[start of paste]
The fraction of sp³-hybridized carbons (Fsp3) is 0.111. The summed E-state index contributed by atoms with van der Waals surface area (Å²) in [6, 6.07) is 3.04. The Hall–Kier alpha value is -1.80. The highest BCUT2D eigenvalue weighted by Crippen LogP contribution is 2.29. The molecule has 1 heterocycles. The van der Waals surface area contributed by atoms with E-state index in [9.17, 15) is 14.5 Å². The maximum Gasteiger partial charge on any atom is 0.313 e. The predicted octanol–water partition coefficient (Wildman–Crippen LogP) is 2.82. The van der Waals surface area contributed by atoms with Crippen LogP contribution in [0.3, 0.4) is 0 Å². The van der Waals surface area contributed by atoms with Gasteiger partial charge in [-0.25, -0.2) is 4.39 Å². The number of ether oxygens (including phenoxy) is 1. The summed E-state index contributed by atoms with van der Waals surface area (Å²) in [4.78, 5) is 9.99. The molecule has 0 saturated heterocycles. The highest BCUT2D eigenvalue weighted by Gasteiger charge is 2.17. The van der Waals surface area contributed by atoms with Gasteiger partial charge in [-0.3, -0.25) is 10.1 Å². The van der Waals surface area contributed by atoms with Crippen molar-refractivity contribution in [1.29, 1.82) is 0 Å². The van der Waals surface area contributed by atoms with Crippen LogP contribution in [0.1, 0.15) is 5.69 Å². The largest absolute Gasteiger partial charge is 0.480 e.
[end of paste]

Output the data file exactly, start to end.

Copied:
The fraction of sp³-hybridized carbons (Fsp3) is 0.111. The summed E-state index contributed by atoms with van der Waals surface area (Å²) in [6, 6.07) is 3.04. The Hall–Kier alpha value is -1.80. The highest BCUT2D eigenvalue weighted by Crippen LogP contribution is 2.29. The molecule has 1 heterocycles. The van der Waals surface area contributed by atoms with E-state index in [9.17, 15) is 14.5 Å². The maximum Gasteiger partial charge on any atom is 0.313 e. The predicted octanol–water partition coefficient (Wildman–Crippen LogP) is 2.82. The van der Waals surface area contributed by atoms with Crippen LogP contribution in [0.3, 0.4) is 0 Å². The van der Waals surface area contributed by atoms with Gasteiger partial charge in [-0.25, -0.2) is 4.39 Å². The number of ether oxygens (including phenoxy) is 1. The summed E-state index contributed by atoms with van der Waals surface area (Å²) in [4.78, 5) is 9.99. The molecule has 0 saturated heterocycles. The highest BCUT2D eigenvalue weighted by Gasteiger charge is 2.17. The van der Waals surface area contributed by atoms with Gasteiger partial charge in [-0.3, -0.25) is 10.1 Å². The van der Waals surface area contributed by atoms with Crippen molar-refractivity contribution in [1.29, 1.82) is 0 Å². The van der Waals surface area contributed by atoms with Crippen LogP contribution in [0.1, 0.15) is 5.69 Å². The largest absolute Gasteiger partial charge is 0.480 e.